Today, a story about passion, logic, and creative
self-mastery. The University of Houston's College
of Engineering presents this series about the
machines that make our civilization run, and the
people whose ingenuity created them.
So what became of
Héloïse? We read much about her husband
Abélard -- the great 12th-century
philosopher. We read how Héloïse's
uncle's men emasculated Abélard as
punishment for keeping their marriage secret. We
know they became monk and nun -- then abbot and
abbess. Abélard's greatest worldly
distraction had been eliminated. But what about
Here's a letter by this brilliant analytical
scholar. She's thirty-two. It's thirteen years
since she took the veil. She's now prioress of a
new cloister -- one that Abélard
She and Abélard have been out of touch.
She's just read about his first turbulent years as
a contentious monk. She writes him. The letter is
shocking and uncompromising. She entered the
cloister out of love for Abélard, not the
love of God. He hasn't written in years. She lives
in an agony of sexual frustration. She dissects the
situation with logical detachment.
"Talk to me," she cries. "If you can't ease my pain
by worldly means, at least write to me."
Abélard is rightly jolted. It seems he has
no corner on suffering. He writes back. At long
last he comes to grips with what has happened to
After that, they quickly settle down to business.
Now their letters deal with management, the
exchange of text material, theological issues. They
speak of their love with objective candor. It is a
disarming fusion of head and heart.
If Héloïse's first letter makes us
wonder what she was doing in a cloister, we miss
the point. Héloïse and Abélard
hewed to a philosophy of near-Vulcan logic. Each
had an eerie ability to face facts. Both were
powered by furious emotional forces.
The letters flowed for nine years -- until
Abélard's death at sixty-three.
Héloïse lived twenty-one years more.
She also died at 63. During those years she built
the cloister up. She set its philosophical
underpinnings. She juggled complex boundary
disputes and legal questions. She became an engine
of human compassion. The cloister is still there.
Héloïse had become an important
intellectual leader in the Medieval world.
And in her we meet the hard edge of creative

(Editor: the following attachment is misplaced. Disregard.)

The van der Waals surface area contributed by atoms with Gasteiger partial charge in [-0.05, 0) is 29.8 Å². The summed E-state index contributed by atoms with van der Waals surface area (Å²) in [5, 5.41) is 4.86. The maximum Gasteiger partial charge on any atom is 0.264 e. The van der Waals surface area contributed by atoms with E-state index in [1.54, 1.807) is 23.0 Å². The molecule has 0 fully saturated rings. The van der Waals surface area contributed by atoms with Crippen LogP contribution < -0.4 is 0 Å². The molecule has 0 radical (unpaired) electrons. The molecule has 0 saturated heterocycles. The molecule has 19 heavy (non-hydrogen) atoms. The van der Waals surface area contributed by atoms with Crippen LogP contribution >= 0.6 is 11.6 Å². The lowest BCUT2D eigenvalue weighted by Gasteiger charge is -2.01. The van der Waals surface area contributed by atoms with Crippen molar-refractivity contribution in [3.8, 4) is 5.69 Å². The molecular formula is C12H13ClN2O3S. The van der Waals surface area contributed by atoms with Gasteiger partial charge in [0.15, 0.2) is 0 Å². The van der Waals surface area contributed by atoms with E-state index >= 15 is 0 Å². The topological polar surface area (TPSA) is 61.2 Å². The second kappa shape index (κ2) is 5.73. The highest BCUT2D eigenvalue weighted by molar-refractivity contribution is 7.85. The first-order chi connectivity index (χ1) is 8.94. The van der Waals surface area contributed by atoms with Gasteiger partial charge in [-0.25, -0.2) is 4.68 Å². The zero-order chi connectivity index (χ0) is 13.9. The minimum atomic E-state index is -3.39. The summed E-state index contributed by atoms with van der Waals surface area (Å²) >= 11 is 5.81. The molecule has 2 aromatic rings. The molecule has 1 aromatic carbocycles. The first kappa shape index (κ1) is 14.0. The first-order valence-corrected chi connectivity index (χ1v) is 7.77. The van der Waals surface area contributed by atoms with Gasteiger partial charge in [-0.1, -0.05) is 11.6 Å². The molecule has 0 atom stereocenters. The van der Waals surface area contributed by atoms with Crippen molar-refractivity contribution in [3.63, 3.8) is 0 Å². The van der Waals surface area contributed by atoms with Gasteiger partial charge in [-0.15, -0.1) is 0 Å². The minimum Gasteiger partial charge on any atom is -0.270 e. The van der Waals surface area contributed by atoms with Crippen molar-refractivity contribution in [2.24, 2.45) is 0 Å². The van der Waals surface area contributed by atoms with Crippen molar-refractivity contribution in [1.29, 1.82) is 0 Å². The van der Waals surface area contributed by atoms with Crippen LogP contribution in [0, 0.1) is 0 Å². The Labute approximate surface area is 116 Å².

motivation. Which of us doesn't need a lens to
focus our intentions? A locus of emotional
intensity, however painful, can open our minds to
possibilities we'd miss in a more settled world.
Héloïse was an exemplar of candor,
directness, logic, and compassion. She mastered
pain by meeting it head-on. She empowered herself
to heal others. She showed us how we can master
ourselves -- if we can just let heart and head
serve one another.
I'm John Lienhard, at the University of Houston,
where we're interested in the way inventive minds
Radice, B., The French Scholar-Lover:
Héloïse. Medieval Women
Writers. (K.M. Wilson, ed.) Athens, Georgia:
The University of Georgia Press, pp. 90-108.
HELOÏSE TO ABELARD
To her master, or rather her father, husband, or
rather brother; his handmaid, or rather his
daughter, wife, or rather sister; to
Not long ago, my beloved, by chance someone
brought me the letter of consolation you had sent
to a friend. I saw at once from the
surperscription that it was yours, and was all
the more eager to read it since the writer is so
dear to my heart. I hoped for a renewal of
strength, at least from the writer's words which
would picture for me the reality I have lost. But
nearly every line of this letter was filled, I
remember, with gall and wormwood, as it told the
pitiful story or our entry into religion and the
cross of unending suffering which you, my only
love, continue to bear. ...
It is always some consolation in sorrow to feel
that it is shared, and any burden laid on several
is carried more lightly or removed. And if this
storm has quietened down for a while, you must be
all the more prompt to send us a letter which
will be the more gladly received. But whatever
you write about will bring us no small relief in
the mere proof that you have us in mind. ...
... God is my witness that if Augustus, Emperor
of the whole world, thought fit to honour me with
marriage and conferred all the earth on me to
possess for ever, it would be dearer and more
honourable to me to called not his Empress but
your whore. . . . Every wife, every young girl
desired you in absence and was on fire in your
presence; queens and great ladies envied me my
joys and my bed.
Tell me, I say, if you can -- or I will tell you
what I think and indeed the world suspects. It
was desire, not affection which bound you to me,
the flame of lust rather than love. So when the
end came to what you desired, any show of feeling
you used to make went with it. This is not merely
my own opinion, beloved, it it everyone's. There
is nothing personal or private about it. . . . I
wish I could think of some explanation which
would excuse you and somehow cover up the way you
hold me cheap.
... And so, in the name of God to whom you have
dedicated yourself, I beg you to restore your
presence to me in the way you can -- by writing
me some word of comfort, so that in this at least
I may find increased strength and readiness to
serve God. ...
(tr. by Betty Radice)
For Abélard's autobiography, see the
And for more on Abélard, see Episode
The Engines of Our Ingenuity is
Copyright © 1988-1997 by John H.
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